Join us in celebrating the first anniversary of the Supreme Court’s decision to strike down the Defense of Marriage Act. To gear up for the June 26 anniversary, msnbc will feature couples’ and individuals’ reflections on the impact the decision has had on their lives and the future of the LGBT rights fight in the United States. On June 25, 2014, just a day before the anniversary, Indiana became the 20th state in the nation where gay and lesbians couples can legally wed. Minutes later, a three-judge panel on the 10th Circuit Court of Appeals struck down Utah’s ban on same-sex nuptials – the first time a federal appeals court has ruled in favor of marriage equality since the DOMA decision.
In the last year, marriage equality has come to 10 states. Federal judges have also struck down same-sex marriage bans in Idaho, Oklahoma, Virginia, Michigan, Texas, Utah, and Wisconsin, though their decisions are on hold pending appeals.
No ban on same-sex nuptials has survived in federal court since DOMA’s demise. And, as of this month, every remaining ban has been hit with a legal challenge. Both marriage equality advocates, and opponents alike, believe it won’t be long before the issue is once again before the U.S. Supreme Court, and ultimately legalized throughout the nation.
"Given the momentum the fight has, it seems almost impossible for those opposed to marriage equality to stop our progress."'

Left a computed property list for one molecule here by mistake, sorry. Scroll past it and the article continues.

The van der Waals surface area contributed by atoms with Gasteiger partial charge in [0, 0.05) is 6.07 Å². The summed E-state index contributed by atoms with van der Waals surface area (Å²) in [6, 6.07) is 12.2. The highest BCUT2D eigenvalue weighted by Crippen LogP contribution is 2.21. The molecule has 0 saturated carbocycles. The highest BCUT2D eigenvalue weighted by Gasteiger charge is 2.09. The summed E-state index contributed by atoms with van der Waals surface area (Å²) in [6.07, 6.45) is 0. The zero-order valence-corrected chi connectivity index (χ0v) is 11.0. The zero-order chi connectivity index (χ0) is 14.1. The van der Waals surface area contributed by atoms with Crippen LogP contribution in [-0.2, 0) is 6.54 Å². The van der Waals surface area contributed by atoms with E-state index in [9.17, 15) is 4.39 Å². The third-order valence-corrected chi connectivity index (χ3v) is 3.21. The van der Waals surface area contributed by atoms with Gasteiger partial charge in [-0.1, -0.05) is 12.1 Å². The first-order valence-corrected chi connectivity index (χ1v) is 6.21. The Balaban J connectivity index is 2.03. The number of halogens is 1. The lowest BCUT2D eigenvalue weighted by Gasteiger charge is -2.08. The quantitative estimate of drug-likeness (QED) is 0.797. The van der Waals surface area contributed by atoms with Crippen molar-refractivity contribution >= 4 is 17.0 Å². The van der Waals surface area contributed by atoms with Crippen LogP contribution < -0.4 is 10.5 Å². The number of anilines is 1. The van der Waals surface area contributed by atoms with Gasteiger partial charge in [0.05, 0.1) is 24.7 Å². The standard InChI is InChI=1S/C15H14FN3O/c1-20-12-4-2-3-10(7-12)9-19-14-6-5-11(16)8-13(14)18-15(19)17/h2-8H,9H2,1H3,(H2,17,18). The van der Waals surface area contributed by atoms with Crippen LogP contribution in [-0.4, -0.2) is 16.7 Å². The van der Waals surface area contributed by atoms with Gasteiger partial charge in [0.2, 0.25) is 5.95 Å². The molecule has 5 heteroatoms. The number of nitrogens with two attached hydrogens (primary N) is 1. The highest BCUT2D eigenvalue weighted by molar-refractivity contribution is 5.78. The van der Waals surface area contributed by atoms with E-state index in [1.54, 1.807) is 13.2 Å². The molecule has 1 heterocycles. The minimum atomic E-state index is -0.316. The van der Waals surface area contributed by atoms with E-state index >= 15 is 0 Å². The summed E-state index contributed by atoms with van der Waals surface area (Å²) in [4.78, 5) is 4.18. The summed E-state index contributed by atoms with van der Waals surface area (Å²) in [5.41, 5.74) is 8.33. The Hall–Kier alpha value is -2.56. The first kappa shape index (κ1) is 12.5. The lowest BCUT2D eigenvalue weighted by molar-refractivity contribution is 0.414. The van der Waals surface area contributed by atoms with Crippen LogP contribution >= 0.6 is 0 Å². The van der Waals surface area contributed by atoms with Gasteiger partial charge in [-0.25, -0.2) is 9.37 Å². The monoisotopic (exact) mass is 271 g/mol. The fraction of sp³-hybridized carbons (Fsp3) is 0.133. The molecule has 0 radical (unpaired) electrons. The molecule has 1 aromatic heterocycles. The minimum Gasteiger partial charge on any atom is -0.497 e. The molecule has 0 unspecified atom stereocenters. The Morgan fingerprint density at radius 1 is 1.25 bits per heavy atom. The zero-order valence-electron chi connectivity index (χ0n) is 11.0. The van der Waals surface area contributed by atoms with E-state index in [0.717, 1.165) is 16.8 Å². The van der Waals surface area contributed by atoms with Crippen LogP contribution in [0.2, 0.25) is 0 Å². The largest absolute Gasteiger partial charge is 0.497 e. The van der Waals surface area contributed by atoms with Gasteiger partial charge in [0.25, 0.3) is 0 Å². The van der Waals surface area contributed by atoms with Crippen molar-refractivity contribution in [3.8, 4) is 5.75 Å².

Name: Alex Morse
City: Holyoke, Massachusetts
Profession: Mayor of Holyoke, Massachusetts
Have you noticed a general shift in attitude toward the LGBT community since the Supreme Court ruling?
I think we have noticed a shift nationally since the Supreme Court ruling. More Americans are supportive of marriage equality, and more Americans now live in states that recognize same-sex marriage. I think the ruling further propelled the fight for marriage equality, and given the momentum the fight has, it seems almost impossible for those opposed to marriage equality to stop our progress.
What are the ways in which the DOMA ruling has fallen short?
The fight for marriage equality is still happening state by state -- we need national marriage equality so that all Americans, not just some, have equal rights.
What would you like President Obama and future leaders to prioritize in terms of LGBT rights?
LGBT Americans in all 50 states need the same protections -- marriage equality, protection from discrimination in the workplace, inclusive health care and immigration policies, and aggressive strategies to reduce homelessness among LGBT youth.
What are your hopes and dreams for the next generation or [for your children]?
I hope that the next generation can live in a country where all people -- no matter their identity -- have equal opportunity. We continue to fall short of providing "liberty and justice for all." Be it providing equal rights, a quality education, a good paying job, or a safe and healthy community, this country has a long way to go. Where my children are born should not determine their destiny, and we all play in a role in making sure the next generation lives in a just and equal society.
Follow Alex on Twitter @MayorMorse.
Don't miss Micah and Ted's story: LGBTQ immigration status, health, and shelter should be the priority